To the editor:
Yesterday [Sunday, April 5] after our Easter brunch was over and my uncle had gone, the kids had tired of playing both indoors and out, so we made our way to the town-center Starbucks for a change of scenery.
Grouped around a table were five teenagers studying AP biology. My six-year-old pointed out to me that one of them had a “Yes for Belmont” sticker on her laptop. She seemed pleased that he had noticed and we began to talk. She was a junior, 17, too young to vote. I asked about her parents: they wished they could vote in favor but are not U.S. citizens; she was hoping that people like me could vote for it. It turned out that some of the other kids at the table were in the same situation. I found myself wondering if these bright, articulate, hard-working kids perhaps had benefited when they were younger from the ELL classes that the “No” campaign wants to (illegally) do away with.
This chance encounter came as a reminder: Citizenship is a privilege that we don’t all have. We owe it to those who can’t vote – our children, other people’s children, and the immigrant population of Belmont that helps make this town what it is – to exercise our right on Tuesday.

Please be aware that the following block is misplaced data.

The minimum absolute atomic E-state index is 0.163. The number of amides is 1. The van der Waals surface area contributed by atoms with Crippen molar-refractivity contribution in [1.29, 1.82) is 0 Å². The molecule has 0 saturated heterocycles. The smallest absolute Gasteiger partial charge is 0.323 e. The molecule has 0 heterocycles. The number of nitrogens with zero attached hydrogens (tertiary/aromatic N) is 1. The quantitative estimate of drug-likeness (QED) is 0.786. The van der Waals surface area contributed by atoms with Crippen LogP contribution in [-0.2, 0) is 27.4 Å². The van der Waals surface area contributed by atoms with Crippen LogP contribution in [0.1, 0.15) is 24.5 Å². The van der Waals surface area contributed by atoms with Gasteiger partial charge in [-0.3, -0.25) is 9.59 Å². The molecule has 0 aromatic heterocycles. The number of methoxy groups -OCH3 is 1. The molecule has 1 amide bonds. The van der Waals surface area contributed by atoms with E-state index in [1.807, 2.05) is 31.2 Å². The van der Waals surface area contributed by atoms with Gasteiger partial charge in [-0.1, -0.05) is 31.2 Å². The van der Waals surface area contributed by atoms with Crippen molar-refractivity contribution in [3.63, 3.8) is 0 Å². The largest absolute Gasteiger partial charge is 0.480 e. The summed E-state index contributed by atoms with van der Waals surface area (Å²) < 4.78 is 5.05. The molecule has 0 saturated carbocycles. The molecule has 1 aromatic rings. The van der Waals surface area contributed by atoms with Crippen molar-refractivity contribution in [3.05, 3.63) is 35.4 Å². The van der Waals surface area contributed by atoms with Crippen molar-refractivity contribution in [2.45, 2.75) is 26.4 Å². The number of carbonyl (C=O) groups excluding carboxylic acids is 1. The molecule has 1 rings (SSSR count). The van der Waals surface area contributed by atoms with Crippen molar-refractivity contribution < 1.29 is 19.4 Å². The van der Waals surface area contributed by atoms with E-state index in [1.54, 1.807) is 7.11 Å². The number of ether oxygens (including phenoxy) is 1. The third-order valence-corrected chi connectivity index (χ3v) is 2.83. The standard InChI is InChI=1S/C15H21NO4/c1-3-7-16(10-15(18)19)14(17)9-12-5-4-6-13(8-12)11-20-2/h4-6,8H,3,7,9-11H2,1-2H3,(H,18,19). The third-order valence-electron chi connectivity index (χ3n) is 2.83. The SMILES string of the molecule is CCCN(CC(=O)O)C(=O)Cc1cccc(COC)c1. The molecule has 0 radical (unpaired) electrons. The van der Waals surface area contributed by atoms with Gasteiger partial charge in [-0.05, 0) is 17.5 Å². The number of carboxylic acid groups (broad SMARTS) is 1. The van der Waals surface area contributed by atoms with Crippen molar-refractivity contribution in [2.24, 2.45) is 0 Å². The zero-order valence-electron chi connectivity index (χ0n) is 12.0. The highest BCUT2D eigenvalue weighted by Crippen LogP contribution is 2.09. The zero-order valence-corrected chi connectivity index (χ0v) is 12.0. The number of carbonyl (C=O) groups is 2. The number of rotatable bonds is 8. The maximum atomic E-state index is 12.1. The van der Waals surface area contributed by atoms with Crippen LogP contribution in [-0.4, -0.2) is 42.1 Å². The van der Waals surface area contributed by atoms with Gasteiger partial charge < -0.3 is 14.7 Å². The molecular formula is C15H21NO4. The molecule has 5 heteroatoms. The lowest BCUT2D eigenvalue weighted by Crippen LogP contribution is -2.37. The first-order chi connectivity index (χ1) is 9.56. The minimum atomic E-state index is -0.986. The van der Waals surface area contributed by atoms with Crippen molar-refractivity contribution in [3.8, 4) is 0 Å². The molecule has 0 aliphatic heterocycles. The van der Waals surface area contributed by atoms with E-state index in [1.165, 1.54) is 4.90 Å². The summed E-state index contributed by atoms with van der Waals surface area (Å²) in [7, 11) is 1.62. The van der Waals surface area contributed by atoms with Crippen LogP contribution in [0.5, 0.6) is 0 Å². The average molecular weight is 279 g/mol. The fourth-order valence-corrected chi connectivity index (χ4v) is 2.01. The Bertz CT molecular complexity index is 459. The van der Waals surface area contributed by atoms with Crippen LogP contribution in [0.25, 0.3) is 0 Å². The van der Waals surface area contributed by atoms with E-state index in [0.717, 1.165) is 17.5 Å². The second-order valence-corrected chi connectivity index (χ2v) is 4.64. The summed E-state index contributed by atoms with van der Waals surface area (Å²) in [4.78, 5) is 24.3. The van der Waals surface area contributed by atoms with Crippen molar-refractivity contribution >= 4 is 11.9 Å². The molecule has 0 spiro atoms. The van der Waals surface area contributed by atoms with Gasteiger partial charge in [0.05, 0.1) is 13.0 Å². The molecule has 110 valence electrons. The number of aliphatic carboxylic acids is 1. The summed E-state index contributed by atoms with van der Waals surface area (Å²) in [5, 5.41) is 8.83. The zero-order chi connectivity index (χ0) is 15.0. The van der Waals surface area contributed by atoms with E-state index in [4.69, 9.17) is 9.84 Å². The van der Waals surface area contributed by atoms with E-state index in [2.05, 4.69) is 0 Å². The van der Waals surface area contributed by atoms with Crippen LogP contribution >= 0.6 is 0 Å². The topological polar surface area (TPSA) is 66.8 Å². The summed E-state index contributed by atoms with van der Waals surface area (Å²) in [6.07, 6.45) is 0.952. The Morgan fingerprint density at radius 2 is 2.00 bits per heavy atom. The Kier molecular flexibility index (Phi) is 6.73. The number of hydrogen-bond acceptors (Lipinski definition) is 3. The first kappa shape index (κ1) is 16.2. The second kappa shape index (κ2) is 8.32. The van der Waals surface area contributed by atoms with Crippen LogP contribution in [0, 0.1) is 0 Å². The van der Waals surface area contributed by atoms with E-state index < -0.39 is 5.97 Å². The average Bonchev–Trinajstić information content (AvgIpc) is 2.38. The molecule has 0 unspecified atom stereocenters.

This is going to be a close election. If ever there were a case of “every vote counts,” this is it! If you have voted absentee already, thank you. If you haven’t, please remember to vote Tuesday, April 7. And please budget enough time. The polls are open 7 a.m. to 8 p.m. but there may be lines. Please don’t walk away if the line is long; you will be relinquishing a vote that those kids in Starbucks (and their parents) wish they had.
And if you’re in the same situation as those kids’ parents, ask your friends who are citizens to vote. Democracy only works if we make it work.